Better sleep for college and high school students

Sleep problems for students in high school and college are surprisingly common, considering this age group generally does not face the same kinds of issues that come later with normal aging.  Fortunately there are a few simple guidelines that will generally help most young adults sleep better.

First, this age group faces the unique challenge of synchronizing a biological clock that often experiences a day that lasts much longer than 24 hours.   In fact, it’s common from about age 14 through 30 to experience more of a 28 to 30 hour day instead of a 24-hour day.  This means 11 p.m. may feel more like 7 or 8 p.m.  And 7 a.m. may feel more like 3 or 4 a.m.  Sure, those hours can make it tough to sleep! So resynchronizing your biological clock each day back to a 24-hour circadian rhythm is important.

Recalibrating to a 24-hour day is simple if you make a commitment to do this:  get up at the same time every day, consistently without fail, every day, as much as possible.  Use an alarm clock.  Get up and out of bed ASAP and expose yourself to bright light immediately, preferably indirect sunlight.  This gets your biological clock restarted in subtle but profound ways.  Do not allow yourself to sleep in on weekends or any other day.  Consistency is important.  Your sleep system thrives on this sort of regularity.

Second, set a consistent bed time.  We suggest for this age group to allow at least 8 even 9 hours to start, and see how you do. If you’re tossing and turning, cut that back a little by going to bed a little later (keep your wake-up time set) and see what happens. You’ll soon discover your best sleep timing.

Third, be sure to schedule some time for exercise every day.  Tire yourself out mentally and physically every day, and you’ll sleep better at night.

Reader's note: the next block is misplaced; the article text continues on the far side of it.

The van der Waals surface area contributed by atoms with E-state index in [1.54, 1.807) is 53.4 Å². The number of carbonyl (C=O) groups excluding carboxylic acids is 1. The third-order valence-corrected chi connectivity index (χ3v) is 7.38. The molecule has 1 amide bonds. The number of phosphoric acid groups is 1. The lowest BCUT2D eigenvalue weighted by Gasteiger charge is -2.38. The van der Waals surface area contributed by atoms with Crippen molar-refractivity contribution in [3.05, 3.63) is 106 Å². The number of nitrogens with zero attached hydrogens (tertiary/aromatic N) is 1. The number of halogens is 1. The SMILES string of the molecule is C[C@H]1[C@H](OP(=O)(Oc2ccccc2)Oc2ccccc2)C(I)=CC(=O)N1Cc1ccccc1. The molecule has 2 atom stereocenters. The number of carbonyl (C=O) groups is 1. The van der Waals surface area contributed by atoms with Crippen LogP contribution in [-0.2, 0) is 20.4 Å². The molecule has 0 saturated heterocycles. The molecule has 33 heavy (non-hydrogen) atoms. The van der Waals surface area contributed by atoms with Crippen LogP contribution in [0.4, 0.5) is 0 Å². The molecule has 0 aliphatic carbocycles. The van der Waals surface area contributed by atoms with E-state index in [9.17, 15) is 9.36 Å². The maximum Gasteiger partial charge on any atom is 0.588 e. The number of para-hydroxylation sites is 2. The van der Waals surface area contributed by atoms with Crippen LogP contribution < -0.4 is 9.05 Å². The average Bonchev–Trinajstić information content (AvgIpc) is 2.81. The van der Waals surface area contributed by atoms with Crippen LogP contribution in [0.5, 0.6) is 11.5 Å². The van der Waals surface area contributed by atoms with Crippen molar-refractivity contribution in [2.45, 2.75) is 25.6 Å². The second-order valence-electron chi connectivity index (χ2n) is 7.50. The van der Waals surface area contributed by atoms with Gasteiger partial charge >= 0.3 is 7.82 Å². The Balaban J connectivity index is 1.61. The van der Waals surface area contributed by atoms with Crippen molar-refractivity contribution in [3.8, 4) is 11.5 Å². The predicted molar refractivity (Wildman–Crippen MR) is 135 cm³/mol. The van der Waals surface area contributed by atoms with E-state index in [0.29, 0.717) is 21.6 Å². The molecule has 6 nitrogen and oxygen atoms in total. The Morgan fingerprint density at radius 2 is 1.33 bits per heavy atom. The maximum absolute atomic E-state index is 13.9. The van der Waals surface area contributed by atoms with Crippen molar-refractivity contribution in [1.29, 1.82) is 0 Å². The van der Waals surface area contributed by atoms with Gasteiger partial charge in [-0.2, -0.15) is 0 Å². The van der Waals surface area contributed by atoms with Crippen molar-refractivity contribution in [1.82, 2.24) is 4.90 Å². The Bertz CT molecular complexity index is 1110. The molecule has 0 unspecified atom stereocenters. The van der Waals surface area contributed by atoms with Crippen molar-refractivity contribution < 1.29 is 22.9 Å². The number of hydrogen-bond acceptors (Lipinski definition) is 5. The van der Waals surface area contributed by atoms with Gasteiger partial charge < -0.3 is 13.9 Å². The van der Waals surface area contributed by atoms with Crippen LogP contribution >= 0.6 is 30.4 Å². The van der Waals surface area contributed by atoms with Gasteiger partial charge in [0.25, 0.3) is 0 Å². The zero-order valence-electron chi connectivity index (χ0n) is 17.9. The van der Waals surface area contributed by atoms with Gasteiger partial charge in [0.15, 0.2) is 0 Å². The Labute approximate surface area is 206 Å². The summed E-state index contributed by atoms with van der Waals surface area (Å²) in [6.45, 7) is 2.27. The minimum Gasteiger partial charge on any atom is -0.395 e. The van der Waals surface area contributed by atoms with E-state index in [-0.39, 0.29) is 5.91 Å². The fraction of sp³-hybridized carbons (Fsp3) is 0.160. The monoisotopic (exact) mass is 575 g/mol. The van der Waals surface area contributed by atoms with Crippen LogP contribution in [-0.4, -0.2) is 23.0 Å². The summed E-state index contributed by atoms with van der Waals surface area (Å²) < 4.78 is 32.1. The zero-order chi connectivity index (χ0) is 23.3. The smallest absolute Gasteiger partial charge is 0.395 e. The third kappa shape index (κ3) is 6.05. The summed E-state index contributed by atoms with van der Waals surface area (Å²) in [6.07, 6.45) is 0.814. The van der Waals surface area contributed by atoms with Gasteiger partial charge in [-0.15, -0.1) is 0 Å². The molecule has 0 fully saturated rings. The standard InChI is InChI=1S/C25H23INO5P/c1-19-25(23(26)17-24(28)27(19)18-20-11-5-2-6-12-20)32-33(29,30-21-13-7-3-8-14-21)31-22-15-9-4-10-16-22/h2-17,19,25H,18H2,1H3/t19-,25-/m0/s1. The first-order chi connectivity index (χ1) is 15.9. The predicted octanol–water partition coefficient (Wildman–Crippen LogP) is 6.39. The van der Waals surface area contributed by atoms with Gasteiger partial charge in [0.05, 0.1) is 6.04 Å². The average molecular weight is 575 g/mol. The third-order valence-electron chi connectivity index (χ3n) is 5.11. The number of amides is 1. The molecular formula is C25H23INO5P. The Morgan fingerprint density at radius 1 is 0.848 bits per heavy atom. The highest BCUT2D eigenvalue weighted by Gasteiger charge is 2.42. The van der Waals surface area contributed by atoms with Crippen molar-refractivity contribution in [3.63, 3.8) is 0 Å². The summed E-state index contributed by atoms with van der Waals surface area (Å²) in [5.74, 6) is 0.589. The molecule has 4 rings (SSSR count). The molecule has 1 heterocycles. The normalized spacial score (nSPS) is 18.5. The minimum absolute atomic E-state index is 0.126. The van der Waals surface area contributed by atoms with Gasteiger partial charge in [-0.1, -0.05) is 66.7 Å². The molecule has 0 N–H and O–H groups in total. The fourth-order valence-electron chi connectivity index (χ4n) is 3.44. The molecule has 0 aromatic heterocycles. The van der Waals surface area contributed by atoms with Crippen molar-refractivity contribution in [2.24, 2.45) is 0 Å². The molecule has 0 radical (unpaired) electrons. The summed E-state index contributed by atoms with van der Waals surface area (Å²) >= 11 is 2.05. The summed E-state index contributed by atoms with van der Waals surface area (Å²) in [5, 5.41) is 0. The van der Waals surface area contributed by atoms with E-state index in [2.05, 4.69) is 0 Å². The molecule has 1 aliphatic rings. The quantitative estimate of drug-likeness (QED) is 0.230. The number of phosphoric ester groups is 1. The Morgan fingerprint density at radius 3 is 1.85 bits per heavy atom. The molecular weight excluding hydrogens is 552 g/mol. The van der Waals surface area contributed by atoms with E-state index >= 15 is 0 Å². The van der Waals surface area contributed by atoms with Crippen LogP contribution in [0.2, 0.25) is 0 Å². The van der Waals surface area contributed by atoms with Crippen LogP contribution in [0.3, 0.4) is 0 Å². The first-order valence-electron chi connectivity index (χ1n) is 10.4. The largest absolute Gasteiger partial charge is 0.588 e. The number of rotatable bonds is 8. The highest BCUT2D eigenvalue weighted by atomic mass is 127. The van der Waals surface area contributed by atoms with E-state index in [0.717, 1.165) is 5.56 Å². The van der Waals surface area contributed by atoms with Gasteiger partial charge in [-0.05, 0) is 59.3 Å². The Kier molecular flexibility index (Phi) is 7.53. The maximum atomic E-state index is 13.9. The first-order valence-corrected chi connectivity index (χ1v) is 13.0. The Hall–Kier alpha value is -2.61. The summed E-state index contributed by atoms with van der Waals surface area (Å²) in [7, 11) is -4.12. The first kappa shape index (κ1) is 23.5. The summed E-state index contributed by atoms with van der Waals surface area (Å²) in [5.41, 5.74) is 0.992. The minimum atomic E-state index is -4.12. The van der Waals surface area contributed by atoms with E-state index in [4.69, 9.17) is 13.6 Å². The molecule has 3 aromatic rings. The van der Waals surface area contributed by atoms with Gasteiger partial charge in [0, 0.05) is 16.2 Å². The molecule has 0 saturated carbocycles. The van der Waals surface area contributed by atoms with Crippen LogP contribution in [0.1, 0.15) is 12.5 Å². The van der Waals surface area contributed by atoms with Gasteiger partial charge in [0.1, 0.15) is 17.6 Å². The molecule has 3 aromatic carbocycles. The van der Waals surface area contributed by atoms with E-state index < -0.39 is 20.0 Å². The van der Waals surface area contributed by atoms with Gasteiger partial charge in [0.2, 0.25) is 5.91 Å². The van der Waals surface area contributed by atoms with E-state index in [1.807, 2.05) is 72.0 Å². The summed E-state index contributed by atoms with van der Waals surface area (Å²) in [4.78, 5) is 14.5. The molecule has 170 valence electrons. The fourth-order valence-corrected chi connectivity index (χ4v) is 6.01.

Fourth, try to avoid or at least minimize any caffeinated beverages or foods with caffeine (there are many, including chocolate) after lunch.

Fifth, allow yourself a relaxing wind-down period before bed.  This can be something like a relaxing bath, getting your clothes ready for morning, reading something enjoyable, just whatever you like doing and find relaxing so you can let stress go before bed.  Developing a consistent cool down routine every night helps prepare your mind and body for sleep.  Avoid any sort of stress during this wind-down time.

Think of it like this: your mind and body are like a finely-tuned machine designed to automatically get all the sleep you require. Then relax and let go the worry about sleep.

All of these ideas are part of cognitive behavioral therapy applied to insomnia.  For much more, including a comprehensive 6-week sleep training program, check out the Sleep Training System.

Good luck to all students.  Getting a good education is a great experience, a time to grow and learn and enjoy life.

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7 Comments on “Better sleep for college and high school students”

  1. […] luck.  School is an exciting time for growth and learning.  And by prioritizing a good sleep supportive lifestyle, you can help yourself be at your […]

  2. […] Try to get up at the same time every day, consistently, weekends included.  Do not try to “catch up” on lost sleep.  Consistency in your sleep schedule is important.  Use an alarm clock, then get up and out of bed ASAP and expose yourself to bright light immediately, preferably indirect sunlight.  This helps reset your natural circadian rhythm, which largely controls sleep.  Your sleep system thrives on this sort of regularity. […]

  3. […] Usually, and especially at your age, sleeping issues resolve on their own.  That’s what you can expect too.  To help recover your sleep, It’s important to lead a healthy sleep supportive lifestyle. […]

  4. […] help yourself sleep better, there’s a number of simple things you can do.  Having a consistent sleep-wake schedule as much as you can every day is one of the most […]

  5. […] are many other good sleep supportive lifestyle habits to cultivate as well.  Daily exercise, exposure to bright light early in the day, a relaxing […]

  6. […] counter the negative thoughts that largely perpetuate insomnia, and you also learn good positive lifestyle habits that support better […]

  7. […] sleep hygiene, such as a consistent sleep-wake schedule, daily exercise, avoidance of caffeine later in the day, […]

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